The Phoenix Suns have had the "soft" reputation since before acid washed jeans were considered cool. In the past, their defense has been insulted on national TV by certain individuals and well, the proof certainly is in the puddin'. The game plan of nearly every Suns opponent has always included attacking the rim.
But this season the Suns have shown inconsistent signs of being a quality defensive team. Which is much better than being awful all the time. It helps having Grant Hill as a lock down guy whose game consistently emulates the moniker.
But what of the Suns bigs? Marcin Gortat, Channing Frye, and Robin Lopez all have some shortcomings defensively. But size and conditioning are not one of them. One would think that 3 players sizing at or north of the 6' 10'' region should be challenging and blocking shots.
Gortat and Channing Frye are both averaging over a block a game, and if we go per 36 minutes, Robin Lopez tops the Suns at 2 per game, while Gortat, Frye, and Markieff Morris average 1.7, 1.5, and 1.2 respectively.
"We have size, and the size can move. On the first two days of training camp, I'm looking at our (big men) and thinking, 'These guys can run the floor. They're agile. Nobody's overweight. Body fat is low.' It's all the athletic features that make up a basketball player. I knew there should be some rim protection there."
Elston Turner's defensive philosophy in the paint is what we all clamor for while watching a game. In my terms (which could be Turner's terms on the practice floor), is "knock a guy on his a**" instead of letting him have an easy shot or dunk. That's not rocket science, but it does tend to get the bigs into foul trouble when the Suns perimeter defense can't contain their men. Nevertheless, the message is loud and clear, and for the moment, being heeded by the Suns big men.
Another basic defensive concept are the rotations inside. Said Lopez: "We've been concentrating more on being there on the help side and having each others' backs on defense...I'm getting more comfortable and more rhythm."
The current defensive numbers in the past several games indicate positive trends for the Suns. Phoenix has limited their opponents to under 100 points in 5 of the last 6 games, while averaging 6.6 blocks, good for #3 in the NBA. Further, the Suns +5.40 rebounding differential in the past 5 is good for 4th in the NBA.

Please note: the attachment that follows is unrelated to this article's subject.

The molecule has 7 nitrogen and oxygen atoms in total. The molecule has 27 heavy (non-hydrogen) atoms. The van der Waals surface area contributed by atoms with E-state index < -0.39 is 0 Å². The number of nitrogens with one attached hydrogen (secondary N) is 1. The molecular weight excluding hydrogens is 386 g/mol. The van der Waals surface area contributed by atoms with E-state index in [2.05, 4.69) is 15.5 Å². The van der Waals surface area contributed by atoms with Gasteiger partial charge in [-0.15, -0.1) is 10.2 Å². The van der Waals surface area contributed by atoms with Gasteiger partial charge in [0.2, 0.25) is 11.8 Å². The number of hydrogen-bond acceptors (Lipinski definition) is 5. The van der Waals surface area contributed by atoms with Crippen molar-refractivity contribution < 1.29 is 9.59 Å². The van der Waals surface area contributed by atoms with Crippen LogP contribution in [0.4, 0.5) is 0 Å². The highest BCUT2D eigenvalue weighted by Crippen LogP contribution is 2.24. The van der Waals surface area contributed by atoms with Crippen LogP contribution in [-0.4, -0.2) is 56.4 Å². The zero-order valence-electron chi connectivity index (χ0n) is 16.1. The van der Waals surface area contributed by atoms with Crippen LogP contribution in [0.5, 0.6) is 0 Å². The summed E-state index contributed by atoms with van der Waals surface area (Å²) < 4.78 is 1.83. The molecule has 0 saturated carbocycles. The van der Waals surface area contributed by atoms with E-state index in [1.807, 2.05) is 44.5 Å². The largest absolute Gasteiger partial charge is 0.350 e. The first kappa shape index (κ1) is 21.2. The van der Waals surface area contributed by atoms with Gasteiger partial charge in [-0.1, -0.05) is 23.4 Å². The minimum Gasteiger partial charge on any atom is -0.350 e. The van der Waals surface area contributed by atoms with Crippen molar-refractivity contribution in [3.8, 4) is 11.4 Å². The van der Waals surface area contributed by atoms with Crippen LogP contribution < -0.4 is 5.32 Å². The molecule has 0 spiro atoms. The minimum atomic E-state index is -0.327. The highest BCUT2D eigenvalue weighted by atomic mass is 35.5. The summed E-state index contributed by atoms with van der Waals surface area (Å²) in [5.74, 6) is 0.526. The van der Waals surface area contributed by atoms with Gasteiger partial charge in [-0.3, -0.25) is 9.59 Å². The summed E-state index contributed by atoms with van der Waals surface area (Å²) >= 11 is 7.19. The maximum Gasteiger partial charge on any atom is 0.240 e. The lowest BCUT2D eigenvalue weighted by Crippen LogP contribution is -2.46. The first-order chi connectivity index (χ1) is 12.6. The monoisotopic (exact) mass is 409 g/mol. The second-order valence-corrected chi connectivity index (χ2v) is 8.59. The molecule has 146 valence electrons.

This week we discuss the Suns three-game winning streak, improved defense and Channing Frye. We also chat about the trade deadline and explore one specific idea for up-grading the Suns. Hosted by Bryan Gibberman and Seth Pollack and presented by Arizona Sports 620 and SB Nation Arizona.
The allure of copious cap space has mollified anxious Suns fans during the last two less than stellar seasons by offering them the opportunity to indulge in quixotic musings involving the likes of D12 and DWill in purple and orange. But in order to woolgather, one requires wool. So exactly how much wool, err cap space, are the Suns going to have?
For a while now, I have seen people bandying around different impressions of exactly where the Suns payroll number will be this summer. Some have been general, some have been more discrete. I decided to conduct my own research to try to solve the arcanum of the Suns cap space. There are, I’m sure, luminaries on this forum that are well versed in the nuances and minutiae of the salary cap, however, I’m sure that there are others who still see it as somewhat nebulous and esoteric (like me) and could use a pellucid expatiation to provide clarity to exactly where things stand.
The intended purpose of this analysis is to provide information that can be a useful reference tool. Therefore, in a slight departure from my usual predilection, I will aim to keep the remainder of this post as limpid and laconic as possible (I’m sure that drew at least one cheer). I also apologize in advance if anything I report is erroneous. Please feel free to fact check my work.